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posted at: 12:00am on 21-Sep-2020
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Some EcoPoxy Fun

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(from Lumberjocks.com)


Some EcoPoxy FunJust been having some fun with Epoxy for a while. The Walnut table was massive and wound up weighing in over 550#s when all said & done. But clients loved it and wound up with the biggest tip ever received on a piece of furniture!The hollow crosscut Teak flower pot for the wife was an experiment on getting the epoxy used as support for the dirt.
(and yes, drain holes were added after cured)The top for 10th Mountain was all epoxy: Just carved out each section and mixed colors accordingly.The vanity top was a gamble going with SnowWhite, but think it paid off well and the Client fell in love with it as they had no idea what they were getting until it was installed ;-)The new Stoll, well that's what I came up with when I truly screwed up the mix calc for the vanity top….I hate throwing stuff away so scrambled to figure out what to do with left over…One expensive ass stoll for my shop now & a work in process ;-)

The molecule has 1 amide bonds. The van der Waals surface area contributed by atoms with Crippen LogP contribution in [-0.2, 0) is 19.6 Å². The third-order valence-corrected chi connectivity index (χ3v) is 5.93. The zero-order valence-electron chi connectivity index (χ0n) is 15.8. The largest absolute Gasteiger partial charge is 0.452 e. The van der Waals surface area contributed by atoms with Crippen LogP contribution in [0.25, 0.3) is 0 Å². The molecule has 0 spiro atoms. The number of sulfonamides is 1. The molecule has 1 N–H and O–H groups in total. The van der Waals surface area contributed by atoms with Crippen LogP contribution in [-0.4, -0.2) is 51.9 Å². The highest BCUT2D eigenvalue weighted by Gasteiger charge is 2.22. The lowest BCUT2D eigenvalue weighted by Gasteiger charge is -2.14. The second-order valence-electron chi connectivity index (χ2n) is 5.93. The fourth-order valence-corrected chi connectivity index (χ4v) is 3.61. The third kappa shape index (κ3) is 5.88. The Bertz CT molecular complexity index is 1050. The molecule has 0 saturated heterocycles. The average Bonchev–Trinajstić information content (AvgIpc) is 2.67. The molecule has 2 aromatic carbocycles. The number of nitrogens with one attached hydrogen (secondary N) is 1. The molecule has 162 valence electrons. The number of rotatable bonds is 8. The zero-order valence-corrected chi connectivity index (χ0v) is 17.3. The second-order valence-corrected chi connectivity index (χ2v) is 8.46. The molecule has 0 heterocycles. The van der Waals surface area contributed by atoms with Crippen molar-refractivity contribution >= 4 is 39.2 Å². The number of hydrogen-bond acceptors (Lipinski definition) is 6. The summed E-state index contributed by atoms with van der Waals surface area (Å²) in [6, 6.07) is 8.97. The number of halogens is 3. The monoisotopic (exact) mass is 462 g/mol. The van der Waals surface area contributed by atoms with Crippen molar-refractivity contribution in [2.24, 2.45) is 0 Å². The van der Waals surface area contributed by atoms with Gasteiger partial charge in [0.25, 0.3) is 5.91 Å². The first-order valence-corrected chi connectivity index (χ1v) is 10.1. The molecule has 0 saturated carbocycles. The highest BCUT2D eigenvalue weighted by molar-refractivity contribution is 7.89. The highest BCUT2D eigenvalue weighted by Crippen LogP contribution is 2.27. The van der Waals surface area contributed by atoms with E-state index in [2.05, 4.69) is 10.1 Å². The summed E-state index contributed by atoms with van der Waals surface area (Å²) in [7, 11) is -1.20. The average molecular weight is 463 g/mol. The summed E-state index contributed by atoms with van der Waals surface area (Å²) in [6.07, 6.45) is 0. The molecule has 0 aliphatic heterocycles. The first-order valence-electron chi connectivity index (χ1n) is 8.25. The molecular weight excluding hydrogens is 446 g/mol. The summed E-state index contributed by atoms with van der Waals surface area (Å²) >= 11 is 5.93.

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posted at: 12:00am on 21-Sep-2020
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Pair of modern cherry nightstands

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Pair of modern cherry nightstandsSecond pair of nightstands for my son. Solid cherry in frame with cherry veneered mdf on top, back and side panels.



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posted at: 12:00am on 21-Sep-2020